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Prospects in Pakistan
by Dr. Rajinder Puri Bookmark and Share

Musharrafs Crisis is Symptom of Deeper Sickness

The knighthood conferred on Salman Rushdie has been seized by President Musharraf's opponents. It has enabled erstwhile rivals to make common cause and use the issue as a convenient stick for Musharraf-bashing. A beleaguered president smells serious danger. He is reportedly contemplating an early July poll to pre-empt any mass uprising. An early poll may help divert attention. It is unlikely to defuse the crisis. The problem in Pakistan is so deep that it cannot be solved by cosmetic change. To appreciate the dimensions of the problem the situation facing Pakistan domestically and internationally needs to be recognized.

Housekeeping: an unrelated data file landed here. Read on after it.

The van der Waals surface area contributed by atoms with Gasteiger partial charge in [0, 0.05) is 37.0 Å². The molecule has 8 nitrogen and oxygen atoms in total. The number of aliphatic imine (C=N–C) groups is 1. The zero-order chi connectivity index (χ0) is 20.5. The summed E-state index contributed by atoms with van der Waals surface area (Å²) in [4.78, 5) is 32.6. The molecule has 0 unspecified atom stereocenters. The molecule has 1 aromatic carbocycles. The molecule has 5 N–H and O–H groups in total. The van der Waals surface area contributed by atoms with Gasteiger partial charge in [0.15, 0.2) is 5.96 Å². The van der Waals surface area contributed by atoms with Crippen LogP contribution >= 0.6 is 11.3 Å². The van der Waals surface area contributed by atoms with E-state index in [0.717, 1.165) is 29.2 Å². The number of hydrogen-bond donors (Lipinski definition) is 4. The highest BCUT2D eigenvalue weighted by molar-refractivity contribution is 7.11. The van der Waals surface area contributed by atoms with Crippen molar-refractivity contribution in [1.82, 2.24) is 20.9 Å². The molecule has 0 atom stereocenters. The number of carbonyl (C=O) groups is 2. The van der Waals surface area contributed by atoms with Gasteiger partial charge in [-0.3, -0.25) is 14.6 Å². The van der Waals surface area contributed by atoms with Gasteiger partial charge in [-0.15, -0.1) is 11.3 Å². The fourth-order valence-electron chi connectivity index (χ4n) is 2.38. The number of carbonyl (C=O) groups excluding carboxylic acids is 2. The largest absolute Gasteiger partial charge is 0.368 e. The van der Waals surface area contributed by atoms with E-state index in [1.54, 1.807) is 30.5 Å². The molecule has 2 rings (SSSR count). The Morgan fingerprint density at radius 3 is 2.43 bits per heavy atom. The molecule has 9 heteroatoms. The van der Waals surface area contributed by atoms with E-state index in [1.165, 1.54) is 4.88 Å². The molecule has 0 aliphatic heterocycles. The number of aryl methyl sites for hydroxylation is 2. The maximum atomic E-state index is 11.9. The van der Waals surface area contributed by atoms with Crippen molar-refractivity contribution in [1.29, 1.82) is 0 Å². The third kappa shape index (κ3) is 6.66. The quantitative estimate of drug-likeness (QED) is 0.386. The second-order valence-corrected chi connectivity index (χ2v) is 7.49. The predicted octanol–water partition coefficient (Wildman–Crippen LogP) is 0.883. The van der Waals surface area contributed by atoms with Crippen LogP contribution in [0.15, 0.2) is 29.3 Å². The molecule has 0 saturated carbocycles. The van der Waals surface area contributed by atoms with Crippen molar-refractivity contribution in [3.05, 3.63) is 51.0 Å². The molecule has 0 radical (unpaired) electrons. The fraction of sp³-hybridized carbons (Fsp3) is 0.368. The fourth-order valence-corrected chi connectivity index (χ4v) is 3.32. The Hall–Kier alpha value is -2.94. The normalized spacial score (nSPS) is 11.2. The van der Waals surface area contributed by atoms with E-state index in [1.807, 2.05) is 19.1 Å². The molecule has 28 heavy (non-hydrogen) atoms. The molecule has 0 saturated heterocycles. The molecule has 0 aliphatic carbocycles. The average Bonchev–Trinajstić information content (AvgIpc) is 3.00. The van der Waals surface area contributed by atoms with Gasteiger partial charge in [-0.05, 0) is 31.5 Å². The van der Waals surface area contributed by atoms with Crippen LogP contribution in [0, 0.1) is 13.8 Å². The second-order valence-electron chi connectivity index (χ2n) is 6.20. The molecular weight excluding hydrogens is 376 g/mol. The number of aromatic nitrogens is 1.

Consider first Pakistan's international context. For almost three decades Pakistan has been used as an instrument by the Sino-US corporate alliance that dominated world politics, subverted US security, colluded with scheming warlords of China, and created the complex mess in which Pakistan exists today. This lobby, which I have described in the past as the real axis of evil, is being challenged both in Washington and in Beijing. It is beginning to lose its hold. In the US the Democrats are revising attitudes and targeting the Neo-Conservatives who created the mess. In Beijing too there are tentative attempts for more liberal policies but with far less effect. It is this silent struggle for transition which has accentuated Pakistan's crisis. This struggle lies at the heart of Pakistan's problems.